First of all...
Welcome to the Blackwater Blog!
We decided to start an online blog so that we can share B&S updates and news, photos, tutorials, care guides, how-to's and more with you – our valued fans and loyal customers. In an age where all of man's recorded knowledge is at our fingertips, it is ironically easy to find ourselves overwhelmed when researching hobbies and passions that we might wish to pursue. Information overload often results in learned helplessness and stagnicity (which is precisely why we love the simplicity of the past), and many people will ultimately give up on their interests before they ever begin pursuing them. By learning about, understanding, and respecting the past, we are provided with a vessel through which we may deliberately slow down, reflect, and grow into the present and future. We hope that this blog will act as a central hub of knowledge that may accompany your on your journey into some of the simpler things that life has to offer – we couldn't be happier to have you here with us.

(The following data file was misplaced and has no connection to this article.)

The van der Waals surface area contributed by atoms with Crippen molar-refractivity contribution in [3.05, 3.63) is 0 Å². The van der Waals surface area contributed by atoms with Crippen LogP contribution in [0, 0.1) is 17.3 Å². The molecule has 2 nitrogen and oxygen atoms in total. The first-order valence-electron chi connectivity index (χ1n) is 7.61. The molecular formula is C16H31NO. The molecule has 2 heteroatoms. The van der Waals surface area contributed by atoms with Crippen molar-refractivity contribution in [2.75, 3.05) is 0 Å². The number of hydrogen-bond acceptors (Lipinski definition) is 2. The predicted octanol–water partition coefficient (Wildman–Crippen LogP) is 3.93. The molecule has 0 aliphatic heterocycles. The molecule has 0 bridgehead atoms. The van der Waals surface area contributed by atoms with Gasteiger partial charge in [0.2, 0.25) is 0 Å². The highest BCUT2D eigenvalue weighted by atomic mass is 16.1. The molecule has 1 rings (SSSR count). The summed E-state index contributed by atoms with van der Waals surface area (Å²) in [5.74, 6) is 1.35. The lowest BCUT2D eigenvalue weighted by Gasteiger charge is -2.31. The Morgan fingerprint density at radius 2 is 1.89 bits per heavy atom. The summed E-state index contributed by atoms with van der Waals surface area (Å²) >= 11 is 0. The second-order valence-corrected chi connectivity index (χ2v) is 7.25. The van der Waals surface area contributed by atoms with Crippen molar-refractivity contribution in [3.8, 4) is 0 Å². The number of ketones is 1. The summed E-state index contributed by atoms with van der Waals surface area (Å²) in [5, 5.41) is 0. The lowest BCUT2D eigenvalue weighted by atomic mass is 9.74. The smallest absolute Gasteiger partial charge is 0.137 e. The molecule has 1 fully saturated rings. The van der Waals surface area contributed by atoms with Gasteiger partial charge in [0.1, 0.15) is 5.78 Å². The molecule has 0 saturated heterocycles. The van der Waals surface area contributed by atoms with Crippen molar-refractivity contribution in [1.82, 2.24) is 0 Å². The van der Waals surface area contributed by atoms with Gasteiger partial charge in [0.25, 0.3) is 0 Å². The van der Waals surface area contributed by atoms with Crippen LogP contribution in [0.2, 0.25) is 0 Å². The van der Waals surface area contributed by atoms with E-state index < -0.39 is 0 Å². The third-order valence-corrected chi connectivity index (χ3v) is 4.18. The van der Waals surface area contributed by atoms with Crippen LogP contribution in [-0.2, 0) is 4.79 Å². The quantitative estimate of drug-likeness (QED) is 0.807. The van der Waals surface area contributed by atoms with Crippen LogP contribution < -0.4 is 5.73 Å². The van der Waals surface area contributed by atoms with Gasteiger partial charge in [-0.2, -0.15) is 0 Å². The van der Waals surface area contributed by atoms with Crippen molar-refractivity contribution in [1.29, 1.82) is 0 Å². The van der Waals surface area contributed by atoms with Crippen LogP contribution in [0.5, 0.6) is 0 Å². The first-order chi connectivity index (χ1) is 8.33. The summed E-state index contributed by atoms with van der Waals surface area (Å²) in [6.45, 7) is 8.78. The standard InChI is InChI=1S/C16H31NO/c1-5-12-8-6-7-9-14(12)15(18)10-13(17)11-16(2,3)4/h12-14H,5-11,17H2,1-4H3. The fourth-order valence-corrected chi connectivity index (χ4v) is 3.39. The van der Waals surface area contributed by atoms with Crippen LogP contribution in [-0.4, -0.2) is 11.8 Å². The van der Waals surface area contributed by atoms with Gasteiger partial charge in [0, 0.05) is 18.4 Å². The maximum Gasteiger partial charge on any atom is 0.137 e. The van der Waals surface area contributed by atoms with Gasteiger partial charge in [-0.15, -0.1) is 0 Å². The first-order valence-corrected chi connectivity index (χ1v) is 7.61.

–Daniel D. Myers, President
In this, our very first blog post, we will walk you through the ins-and-outs of rubber stamping so that you can create, journal, scrapbook & correspond with an unparalleled level of artistic finesse. Note that there are many kinds of stamps (from self-inking office stamps, to the small pre-inked stamps used by school teachers). In this article, we will limit our focus to the more traditional kinds of stamps: Wood-mounted and acryllic-block mounted rubber stamps.